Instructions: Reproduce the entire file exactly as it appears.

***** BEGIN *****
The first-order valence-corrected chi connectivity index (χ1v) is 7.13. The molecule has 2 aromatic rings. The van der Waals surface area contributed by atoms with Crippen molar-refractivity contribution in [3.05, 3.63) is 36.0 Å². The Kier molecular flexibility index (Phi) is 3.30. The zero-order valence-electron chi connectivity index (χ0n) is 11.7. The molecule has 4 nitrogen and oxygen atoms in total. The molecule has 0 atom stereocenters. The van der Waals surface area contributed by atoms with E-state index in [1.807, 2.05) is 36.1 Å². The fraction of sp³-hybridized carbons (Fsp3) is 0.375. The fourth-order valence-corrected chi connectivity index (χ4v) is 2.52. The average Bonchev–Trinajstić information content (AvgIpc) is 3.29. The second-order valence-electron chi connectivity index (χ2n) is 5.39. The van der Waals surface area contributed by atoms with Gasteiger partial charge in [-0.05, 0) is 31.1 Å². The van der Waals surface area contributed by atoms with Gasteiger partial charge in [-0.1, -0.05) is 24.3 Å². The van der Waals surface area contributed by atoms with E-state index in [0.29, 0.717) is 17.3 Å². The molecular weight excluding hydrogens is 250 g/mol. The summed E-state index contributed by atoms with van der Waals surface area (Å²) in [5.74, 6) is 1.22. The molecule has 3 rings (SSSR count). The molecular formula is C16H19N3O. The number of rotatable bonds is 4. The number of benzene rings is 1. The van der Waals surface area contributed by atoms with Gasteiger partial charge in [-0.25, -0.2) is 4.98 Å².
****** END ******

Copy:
The first-order valence-corrected chi connectivity index (χ1v) is 7.13. The molecule has 2 aromatic rings. The van der Waals surface area contributed by atoms with Crippen molar-refractivity contribution in [3.05, 3.63) is 36.0 Å². The Kier molecular flexibility index (Phi) is 3.30. The zero-order valence-electron chi connectivity index (χ0n) is 11.7. The molecule has 4 nitrogen and oxygen atoms in total. The molecule has 0 atom stereocenters. The van der Waals surface area contributed by atoms with E-state index in [1.807, 2.05) is 36.1 Å². The fraction of sp³-hybridized carbons (Fsp3) is 0.375. The fourth-order valence-corrected chi connectivity index (χ4v) is 2.52. The average Bonchev–Trinajstić information content (AvgIpc) is 3.29. The second-order valence-electron chi connectivity index (χ2n) is 5.39. The van der Waals surface area contributed by atoms with Gasteiger partial charge in [-0.05, 0) is 31.1 Å². The van der Waals surface area contributed by atoms with Gasteiger partial charge in [-0.1, -0.05) is 24.3 Å². The van der Waals surface area contributed by atoms with E-state index in [0.29, 0.717) is 17.3 Å². The molecular weight excluding hydrogens is 250 g/mol. The summed E-state index contributed by atoms with van der Waals surface area (Å²) in [5.74, 6) is 1.22. The molecule has 3 rings (SSSR count). The molecular formula is C16H19N3O. The number of rotatable bonds is 4. The number of benzene rings is 1. The van der Waals surface area contributed by atoms with Gasteiger partial charge in [-0.25, -0.2) is 4.98 Å².